Volcano Community Voices Fear, Anger After Reported Sex Assault

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A reported sexual assault outside a Volcano home has left the community fearing for their safety.

The suspect in the assault, James Michael Taylor was squatting on a property in the area for weeks prior to the incident on April 1, according to the members of the Volcano Neighborhood Watch.

Neighborhood Watch Coordinator Linda Fuller said complaints against Taylor were filed with Hawai‘i Police Department. Issues ranged from public intoxication to threatening community members.

“He’s been reigning havoc since March,” Fuller said of the suspect. “(After the assault) None of the women feel safe anymore.”

Taylor was indicted on April 14 on three counts of first-degree sexual assault, third-degree sexual assault, kidnapping and third-degree assault. Initially being held in lieu of $187,000 bail, 3rd Circuit Court Judge Peter Kubota granted a reduction in bail to $50,000 over the state’s objection. A jury trial was set for Sept. 13.

Fuller said the reported assault left the community feeling horror, disgust and anger. The news of Taylor’s bail reduction was an added frustration.


“We just want these legislators and judges to understand the terror he caused,” Fuller said. “It seems the law is more in his favor than the residents.”

HPD Capt. John Briski confirmed officers had taken reports of Taylor squatting in the area as well as other reported activity where criminal complaints were initiated.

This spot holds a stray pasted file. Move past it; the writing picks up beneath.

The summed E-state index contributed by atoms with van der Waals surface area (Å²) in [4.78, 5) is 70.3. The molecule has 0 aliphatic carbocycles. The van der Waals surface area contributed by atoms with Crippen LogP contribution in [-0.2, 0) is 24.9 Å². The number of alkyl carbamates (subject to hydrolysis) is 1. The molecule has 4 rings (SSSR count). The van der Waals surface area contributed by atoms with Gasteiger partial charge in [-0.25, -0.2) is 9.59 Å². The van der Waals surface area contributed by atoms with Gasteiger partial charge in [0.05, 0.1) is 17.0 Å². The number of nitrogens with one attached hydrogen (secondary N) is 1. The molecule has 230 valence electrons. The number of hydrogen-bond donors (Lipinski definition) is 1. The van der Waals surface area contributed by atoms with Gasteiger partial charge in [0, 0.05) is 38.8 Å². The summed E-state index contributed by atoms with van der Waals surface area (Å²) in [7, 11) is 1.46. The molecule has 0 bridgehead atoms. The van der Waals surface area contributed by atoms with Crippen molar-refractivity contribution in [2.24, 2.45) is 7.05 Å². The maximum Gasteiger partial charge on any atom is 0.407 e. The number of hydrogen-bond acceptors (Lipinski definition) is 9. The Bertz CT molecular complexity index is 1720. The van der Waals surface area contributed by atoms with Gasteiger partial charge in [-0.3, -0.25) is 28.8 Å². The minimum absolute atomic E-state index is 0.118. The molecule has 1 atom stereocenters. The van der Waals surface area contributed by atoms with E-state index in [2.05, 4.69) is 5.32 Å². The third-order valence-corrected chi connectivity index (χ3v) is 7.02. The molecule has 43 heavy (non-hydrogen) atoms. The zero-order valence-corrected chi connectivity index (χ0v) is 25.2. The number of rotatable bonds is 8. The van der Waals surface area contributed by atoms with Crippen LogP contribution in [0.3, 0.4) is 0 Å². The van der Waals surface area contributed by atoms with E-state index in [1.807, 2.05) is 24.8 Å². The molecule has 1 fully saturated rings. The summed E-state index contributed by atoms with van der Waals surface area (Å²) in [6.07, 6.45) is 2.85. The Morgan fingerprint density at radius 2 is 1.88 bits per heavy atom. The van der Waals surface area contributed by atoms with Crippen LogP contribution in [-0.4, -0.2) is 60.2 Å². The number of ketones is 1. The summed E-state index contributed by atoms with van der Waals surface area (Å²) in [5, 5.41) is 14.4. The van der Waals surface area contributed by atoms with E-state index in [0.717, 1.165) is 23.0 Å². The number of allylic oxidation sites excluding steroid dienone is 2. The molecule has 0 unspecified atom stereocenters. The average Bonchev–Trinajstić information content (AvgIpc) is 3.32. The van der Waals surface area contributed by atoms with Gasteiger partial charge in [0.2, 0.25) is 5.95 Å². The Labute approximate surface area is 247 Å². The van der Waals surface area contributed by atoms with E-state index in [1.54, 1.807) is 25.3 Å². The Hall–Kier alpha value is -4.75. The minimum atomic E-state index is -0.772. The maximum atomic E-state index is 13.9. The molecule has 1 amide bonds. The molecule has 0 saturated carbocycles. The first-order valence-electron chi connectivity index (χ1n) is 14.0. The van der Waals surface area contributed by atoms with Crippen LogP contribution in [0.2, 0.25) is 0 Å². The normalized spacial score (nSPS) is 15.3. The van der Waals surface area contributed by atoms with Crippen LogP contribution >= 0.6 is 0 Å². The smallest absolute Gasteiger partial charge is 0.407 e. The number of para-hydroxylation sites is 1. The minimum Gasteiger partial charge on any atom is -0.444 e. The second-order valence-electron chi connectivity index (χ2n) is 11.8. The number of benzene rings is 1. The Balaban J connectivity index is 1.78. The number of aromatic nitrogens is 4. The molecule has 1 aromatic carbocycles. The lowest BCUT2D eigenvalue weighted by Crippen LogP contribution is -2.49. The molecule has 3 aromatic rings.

“Volcano area is usually a quiet neighborhood — it’s tragic what happened,” Briski noted of the assault. “I’m glad the community is up in arms.”

Addressing the issue of squatters is one the biggest problems police have, Briski said.

“Until we (make) contact with the owner of the property there’s nothing we can do,” the captain said. “There could be an arrangement between the individual at the residence and the owner that community members don’t know about.”


A lot of times, Briski said, the owner has passed away or the property is in foreclosure and owned by the bank.

Volcano resident and member of the Neighborhood Watch Marylene Chun said they’re not a vigilante group and they support the police department as well as their community policing officer. However, the situation is frustrating.

Chun said they’d like to see an increase in presence in their community.

“Every community in every district wants more officers and more presence,” Briski said, adding resources in police the departments everywhere are needed.

Briski is captain for the Pāhoa station. He would not comment on personnel staffing, however, officers cover an area from Pāpaʻi to Keauhou Landing in the Kaʻū District. Because the coverage is so widespread, Briski said, neighborhood watch groups are important.


“We appreciate the cooperation we get from that neighborhood,” Briski said of Volcano. “It’s imperative we keep these lines of communication open. We can’t solve crime without them.”

Fuller and Chun said they’d also like to see a closer station.

“It took an hour for police to respond the assault, Fuller said as officers were coming from Kalapana.

In this time of economic troubles, Briski said, building a substation isn’t money well spent, adding money spent on additional officers would be more useful.

Tiffany DeMasters
Tiffany DeMasters is a full-time reporter for Pacific Media Group. Tiffany worked as the cops and courts reporter for West Hawaii Today from 2017 to 2019. She also contributed stories to Ke Ola Magazine and Honolulu Civil Beat.

Tiffany can be reached at [email protected].
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